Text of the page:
Day of Silence


Luke Garcia

Pictured: Seniors Destiny Matson, and Zulema Martinez

Luke Garcia, Features Editor

On April 22, the 2022 the Day of Silence took place all over America with many students. Day of Silence is an annual event initially started in 1996 by a group of students at the University of Virginia. It’s said to have been created for a class project on nonviolent protests, and over 150 students participated that first year. Over the years, more and more people participated in the Day of Silence. Next following year, in 1997, the organizers of the 1996 protest, went through the effort of spreading it out to other schools which ended up reaching nearly 100 campuses and colleges. The GLSEN (Gay, Lesbian, and Straight Education Network) became the official sponsor with new funding, staff, and volunteers.  

On the Day of Silence, students take a day-long vow to symbolically represent the silencing of LGBT students.  A way to participate is by having to register yourself in an online form and filling out all the information needed.  You can either participate in an online meeting or by participating in person.  Some resources help prepare for the day, for example, students meet with the people they will be participating with and register themselves to participate.  Students can also hang up posters to spread awareness. 

Our school took part in this national event by putting up posters, more specifically posters of LGBTQIA+ artists and celebrities. There were also posters hung up of organizations and helplines for students.  Each day, there was a different flag put up (Pride, Lesbian, Transgender, Bisexual).  There were also quotes put up on the morning announcements by allies of LGBTQIA+.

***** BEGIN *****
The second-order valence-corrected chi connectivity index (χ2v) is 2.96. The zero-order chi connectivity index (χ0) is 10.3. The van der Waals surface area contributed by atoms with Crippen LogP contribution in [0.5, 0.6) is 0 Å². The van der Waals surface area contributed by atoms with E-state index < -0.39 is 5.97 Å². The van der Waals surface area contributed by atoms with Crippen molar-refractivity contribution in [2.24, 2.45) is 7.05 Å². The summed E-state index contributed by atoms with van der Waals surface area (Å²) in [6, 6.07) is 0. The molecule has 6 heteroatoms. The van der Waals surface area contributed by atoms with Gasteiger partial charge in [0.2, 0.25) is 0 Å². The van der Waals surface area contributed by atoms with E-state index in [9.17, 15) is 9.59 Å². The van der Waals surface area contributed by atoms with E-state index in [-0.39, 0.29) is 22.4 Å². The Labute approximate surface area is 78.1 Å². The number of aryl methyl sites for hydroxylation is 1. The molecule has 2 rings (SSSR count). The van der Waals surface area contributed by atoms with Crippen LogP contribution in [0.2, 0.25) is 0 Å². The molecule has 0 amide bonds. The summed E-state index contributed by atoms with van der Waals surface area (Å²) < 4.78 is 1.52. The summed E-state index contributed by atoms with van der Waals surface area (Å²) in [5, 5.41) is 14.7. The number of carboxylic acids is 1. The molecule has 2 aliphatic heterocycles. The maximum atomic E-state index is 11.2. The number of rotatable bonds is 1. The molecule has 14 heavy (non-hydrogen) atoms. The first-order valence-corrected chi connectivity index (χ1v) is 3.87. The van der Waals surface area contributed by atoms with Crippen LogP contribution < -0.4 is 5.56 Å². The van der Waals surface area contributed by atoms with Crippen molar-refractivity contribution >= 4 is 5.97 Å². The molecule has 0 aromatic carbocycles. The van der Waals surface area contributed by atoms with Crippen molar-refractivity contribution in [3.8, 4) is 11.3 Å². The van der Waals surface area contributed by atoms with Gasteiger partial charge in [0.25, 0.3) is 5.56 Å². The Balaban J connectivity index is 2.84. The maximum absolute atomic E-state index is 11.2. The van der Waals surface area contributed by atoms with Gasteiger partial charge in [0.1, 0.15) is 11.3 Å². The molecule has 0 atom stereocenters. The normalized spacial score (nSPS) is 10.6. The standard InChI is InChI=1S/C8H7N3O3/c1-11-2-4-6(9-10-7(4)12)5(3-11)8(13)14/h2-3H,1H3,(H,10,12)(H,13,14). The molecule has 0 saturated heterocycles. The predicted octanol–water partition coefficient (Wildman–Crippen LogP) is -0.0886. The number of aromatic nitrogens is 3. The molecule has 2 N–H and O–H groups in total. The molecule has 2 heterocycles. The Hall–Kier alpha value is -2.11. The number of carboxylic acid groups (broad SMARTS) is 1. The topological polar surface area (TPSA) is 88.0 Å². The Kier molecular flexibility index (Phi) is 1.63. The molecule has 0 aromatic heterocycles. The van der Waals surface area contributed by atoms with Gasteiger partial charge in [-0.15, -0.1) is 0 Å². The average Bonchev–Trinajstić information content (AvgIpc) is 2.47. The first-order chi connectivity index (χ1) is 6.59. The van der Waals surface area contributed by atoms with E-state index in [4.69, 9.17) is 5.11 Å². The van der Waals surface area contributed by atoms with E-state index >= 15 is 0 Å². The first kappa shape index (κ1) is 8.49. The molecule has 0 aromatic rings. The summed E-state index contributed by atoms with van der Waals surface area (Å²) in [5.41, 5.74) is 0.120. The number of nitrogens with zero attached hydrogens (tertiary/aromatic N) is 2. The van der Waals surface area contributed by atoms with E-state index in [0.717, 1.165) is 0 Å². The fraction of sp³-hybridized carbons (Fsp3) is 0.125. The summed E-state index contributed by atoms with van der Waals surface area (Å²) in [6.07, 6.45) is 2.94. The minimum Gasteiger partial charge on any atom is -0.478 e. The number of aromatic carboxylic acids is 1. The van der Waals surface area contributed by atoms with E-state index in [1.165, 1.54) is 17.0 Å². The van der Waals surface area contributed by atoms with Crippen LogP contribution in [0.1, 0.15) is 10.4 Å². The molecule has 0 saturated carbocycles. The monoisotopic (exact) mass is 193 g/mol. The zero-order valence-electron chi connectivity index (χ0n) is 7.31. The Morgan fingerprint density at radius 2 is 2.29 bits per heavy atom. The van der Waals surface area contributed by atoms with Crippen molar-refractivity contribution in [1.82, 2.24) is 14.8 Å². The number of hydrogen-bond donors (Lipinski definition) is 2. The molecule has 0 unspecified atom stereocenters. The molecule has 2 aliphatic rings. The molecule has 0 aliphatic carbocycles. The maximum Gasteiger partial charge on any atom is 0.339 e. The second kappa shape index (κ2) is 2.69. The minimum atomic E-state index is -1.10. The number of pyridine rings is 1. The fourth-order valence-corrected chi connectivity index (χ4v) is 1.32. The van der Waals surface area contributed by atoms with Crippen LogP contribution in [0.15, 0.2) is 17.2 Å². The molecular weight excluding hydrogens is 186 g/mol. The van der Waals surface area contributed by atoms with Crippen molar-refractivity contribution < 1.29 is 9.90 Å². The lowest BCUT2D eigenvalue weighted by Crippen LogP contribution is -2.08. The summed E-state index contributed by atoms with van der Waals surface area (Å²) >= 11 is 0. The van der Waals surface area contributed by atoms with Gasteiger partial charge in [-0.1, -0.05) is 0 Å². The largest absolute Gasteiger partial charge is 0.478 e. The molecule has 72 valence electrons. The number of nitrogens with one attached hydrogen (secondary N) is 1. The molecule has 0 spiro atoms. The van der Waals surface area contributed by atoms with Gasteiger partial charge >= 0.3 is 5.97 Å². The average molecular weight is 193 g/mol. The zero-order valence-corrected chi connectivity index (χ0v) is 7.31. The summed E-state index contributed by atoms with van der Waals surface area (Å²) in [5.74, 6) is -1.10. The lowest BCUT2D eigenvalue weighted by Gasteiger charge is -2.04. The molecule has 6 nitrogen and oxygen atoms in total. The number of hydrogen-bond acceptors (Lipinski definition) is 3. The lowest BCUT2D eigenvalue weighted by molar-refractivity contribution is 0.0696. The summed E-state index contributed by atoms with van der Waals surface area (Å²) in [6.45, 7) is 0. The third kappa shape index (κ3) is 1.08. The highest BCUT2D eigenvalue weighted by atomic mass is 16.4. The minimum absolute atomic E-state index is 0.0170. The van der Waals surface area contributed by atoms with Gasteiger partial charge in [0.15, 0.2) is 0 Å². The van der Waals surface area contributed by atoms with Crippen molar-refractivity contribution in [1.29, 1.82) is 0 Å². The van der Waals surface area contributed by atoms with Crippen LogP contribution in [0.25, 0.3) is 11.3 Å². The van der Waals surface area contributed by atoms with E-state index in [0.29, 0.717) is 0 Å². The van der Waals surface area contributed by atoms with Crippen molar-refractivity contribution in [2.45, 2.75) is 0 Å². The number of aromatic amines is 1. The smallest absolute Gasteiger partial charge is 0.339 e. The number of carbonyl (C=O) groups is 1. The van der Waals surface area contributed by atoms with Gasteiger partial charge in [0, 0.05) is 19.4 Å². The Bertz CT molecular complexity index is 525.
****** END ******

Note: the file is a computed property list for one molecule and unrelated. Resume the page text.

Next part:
Teachers also gave their thoughts on students hanging up posters on doors around the school. Mr. Magana said, “I think the posters create an awareness of an ever-expanding population on campus. I continue to learn from the acronym and believe others will as well.” Another teacher gives their response, “If it helps some students feel more comfortable or accepted then I am all for it. I was happy to have the posters on my door.” said Mr. Burgess. Mr. Johnson also shares his thoughts on this day. He says “I think the day of silence provided an opportunity for student awareness of past victims of hate crimes as well as community awareness… it was an opportunity to create more awareness amongst the faculty and the student body at South.”